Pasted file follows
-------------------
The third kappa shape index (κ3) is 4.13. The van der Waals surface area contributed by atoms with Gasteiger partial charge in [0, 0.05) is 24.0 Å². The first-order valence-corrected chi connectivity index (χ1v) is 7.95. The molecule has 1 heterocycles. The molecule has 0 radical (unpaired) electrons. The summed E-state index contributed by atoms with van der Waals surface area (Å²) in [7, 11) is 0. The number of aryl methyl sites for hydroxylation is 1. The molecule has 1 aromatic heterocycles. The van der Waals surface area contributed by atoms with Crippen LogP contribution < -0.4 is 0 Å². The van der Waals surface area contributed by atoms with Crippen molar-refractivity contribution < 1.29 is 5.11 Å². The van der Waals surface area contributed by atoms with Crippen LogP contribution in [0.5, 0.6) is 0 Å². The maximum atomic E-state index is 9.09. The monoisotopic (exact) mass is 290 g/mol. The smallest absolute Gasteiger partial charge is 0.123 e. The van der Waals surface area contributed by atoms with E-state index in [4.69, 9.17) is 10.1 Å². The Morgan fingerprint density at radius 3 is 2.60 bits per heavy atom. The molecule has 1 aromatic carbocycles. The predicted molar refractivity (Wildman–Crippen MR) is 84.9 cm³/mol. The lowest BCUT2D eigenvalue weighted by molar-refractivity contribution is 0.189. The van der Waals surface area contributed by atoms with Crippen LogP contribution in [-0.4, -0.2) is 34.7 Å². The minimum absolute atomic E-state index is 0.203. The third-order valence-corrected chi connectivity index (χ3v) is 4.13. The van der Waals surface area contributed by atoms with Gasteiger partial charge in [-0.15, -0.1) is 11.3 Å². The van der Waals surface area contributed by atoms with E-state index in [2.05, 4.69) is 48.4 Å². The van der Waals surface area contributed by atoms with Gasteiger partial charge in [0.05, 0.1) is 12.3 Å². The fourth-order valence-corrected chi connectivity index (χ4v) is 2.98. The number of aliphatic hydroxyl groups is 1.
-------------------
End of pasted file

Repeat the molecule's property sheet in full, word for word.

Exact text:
The third kappa shape index (κ3) is 4.13. The van der Waals surface area contributed by atoms with Gasteiger partial charge in [0, 0.05) is 24.0 Å². The first-order valence-corrected chi connectivity index (χ1v) is 7.95. The molecule has 1 heterocycles. The molecule has 0 radical (unpaired) electrons. The summed E-state index contributed by atoms with van der Waals surface area (Å²) in [7, 11) is 0. The number of aryl methyl sites for hydroxylation is 1. The molecule has 1 aromatic heterocycles. The van der Waals surface area contributed by atoms with Crippen LogP contribution < -0.4 is 0 Å². The van der Waals surface area contributed by atoms with Crippen molar-refractivity contribution < 1.29 is 5.11 Å². The van der Waals surface area contributed by atoms with Crippen LogP contribution in [0.5, 0.6) is 0 Å². The maximum atomic E-state index is 9.09. The monoisotopic (exact) mass is 290 g/mol. The smallest absolute Gasteiger partial charge is 0.123 e. The van der Waals surface area contributed by atoms with E-state index in [4.69, 9.17) is 10.1 Å². The Morgan fingerprint density at radius 3 is 2.60 bits per heavy atom. The molecule has 1 aromatic carbocycles. The predicted molar refractivity (Wildman–Crippen MR) is 84.9 cm³/mol. The lowest BCUT2D eigenvalue weighted by molar-refractivity contribution is 0.189. The van der Waals surface area contributed by atoms with Crippen LogP contribution in [-0.4, -0.2) is 34.7 Å². The minimum absolute atomic E-state index is 0.203. The third-order valence-corrected chi connectivity index (χ3v) is 4.13. The van der Waals surface area contributed by atoms with Gasteiger partial charge in [-0.15, -0.1) is 11.3 Å². The van der Waals surface area contributed by atoms with E-state index in [2.05, 4.69) is 48.4 Å². The van der Waals surface area contributed by atoms with Gasteiger partial charge in [0.05, 0.1) is 12.3 Å². The fourth-order valence-corrected chi connectivity index (χ4v) is 2.98. The number of aliphatic hydroxyl groups is 1.